To sweeten the deal even more, billions of pounds were invested in upgrading and expanding London’s transportation network.

Stratford International Station is the closest Docklands Light Railway (DLR) station to Olympic Park. The station has been renovated in anticipation of the influx of travelers during the Games.

In addition to the DLR, a new high-speed rail service called the Javelin® will link Stratford International to St. Pancras International Station in Central London, allowing visitors to travel between the two in 7 minutes. European visitors will be able to transfer to the Javelin from St. Pancras or Ebbsfleet International in Kent.

The DLR received an £80 million investment to add lines and trains and improve connections in East London that had previously lacked good transportation links. The DLR is a good option for anyone with a disability, as the stations are step-free and there is level access between the floor of the train and the station. It is anticipated that 240,000 people per hour will use the rail system during the Olympic games, with 25,000 traveling on the Javelin.

Learn more about the Javelin here: Britain Unveils First High-Speed Train.

London Underground aka- The TubeLondon 2012 expects that 10 percent of visitors will use bus and coach services to travel between Olympic Park in East London and venues outside the city. More than 300 buses will provide service between Olympic Park and Weymouth and Portland where the sailing events take place, 500 buses will be used for shuttle services between venues and park and ride sites and 90 coaches will connect park-and-ride sites on the edge of the M25 with Olympic Park and Ebbsfleet. Most coaches are wheelchair accessible.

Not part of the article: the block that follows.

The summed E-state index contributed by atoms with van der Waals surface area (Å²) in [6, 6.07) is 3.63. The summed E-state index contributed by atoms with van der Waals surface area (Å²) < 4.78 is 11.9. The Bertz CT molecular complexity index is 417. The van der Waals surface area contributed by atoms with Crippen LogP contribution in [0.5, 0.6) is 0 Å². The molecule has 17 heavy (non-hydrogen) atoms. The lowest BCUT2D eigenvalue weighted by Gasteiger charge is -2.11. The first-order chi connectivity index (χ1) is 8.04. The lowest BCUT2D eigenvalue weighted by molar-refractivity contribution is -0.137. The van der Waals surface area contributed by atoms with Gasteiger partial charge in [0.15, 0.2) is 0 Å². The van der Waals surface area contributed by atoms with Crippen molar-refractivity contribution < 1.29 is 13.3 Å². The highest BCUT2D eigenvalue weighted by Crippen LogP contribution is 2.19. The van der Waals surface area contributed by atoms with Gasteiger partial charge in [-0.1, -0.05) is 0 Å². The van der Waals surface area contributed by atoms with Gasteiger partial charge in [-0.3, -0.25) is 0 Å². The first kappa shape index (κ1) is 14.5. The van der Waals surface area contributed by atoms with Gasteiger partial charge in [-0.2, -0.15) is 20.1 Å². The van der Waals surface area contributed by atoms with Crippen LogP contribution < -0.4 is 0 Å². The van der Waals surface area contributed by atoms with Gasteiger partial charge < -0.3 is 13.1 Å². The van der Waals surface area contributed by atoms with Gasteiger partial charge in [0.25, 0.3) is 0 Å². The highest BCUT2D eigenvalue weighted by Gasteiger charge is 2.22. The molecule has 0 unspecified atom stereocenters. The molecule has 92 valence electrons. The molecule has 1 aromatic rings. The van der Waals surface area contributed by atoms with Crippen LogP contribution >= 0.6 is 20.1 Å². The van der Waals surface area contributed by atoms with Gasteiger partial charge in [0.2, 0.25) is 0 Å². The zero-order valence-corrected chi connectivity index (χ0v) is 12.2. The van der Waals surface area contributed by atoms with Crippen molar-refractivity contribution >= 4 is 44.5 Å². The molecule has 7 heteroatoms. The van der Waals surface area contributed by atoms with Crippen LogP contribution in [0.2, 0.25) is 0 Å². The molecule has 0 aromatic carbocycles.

For venues within London, the Tube is a fast, easy way to navigate the city. A map highlighting each Olympic venue and tube station is available here in pdf format.


By the time the Olympics arrive, London will boast more 120,000 hotel rooms that span the spectrum from budget to ultra-luxurious. To prevent price gouging, Visit Britain is advocating that hotels (and other businesses) sign and commit to the 2012 UK Event Industry Fair Pricing and Practice Charter. Some hotels are taking reservations for the Olympics now and some are waiting until closer to the date.

New hotels and those slated for completion before the games include:

  • Park Plaza Westminster Bridge
  • Hilton, Wembley
  • Renaissance, St. Pancras Chambers
  • Hilton, Heathrow T5
  • City Inn, City of London
  • Jumeirah Beetham Tower, Southwark
  • Metropole, Whitehall
  • Queen Anne’s Chambers, Westminster
  • Gillette Corner, Great West Road
  • Trocadero, Westminster
  • Shangri’La London Bridge Tower, London Bridge

For more ideas on where to stay, check out London Shopping & London Luxury Hotels: Suzy Gershman’s Latest Postcard.


If your travels take you to London before the Olympics, you can still get a flavor for the upcoming games by taking a walking tour of Olympic Park. Led by a Blue Badge Tourist Guide, the 90-minute tour gives visitors a historical perspective on the Olympics, information about the 2012 games and details about the buildings at Olympic Park. The tour costs 13.50£ and can be booked online at


By Dena Braun-Rochwerger for Dena, aka The Fit Globetrotter, is a freelance writer based in Arizona. Visit her on the Web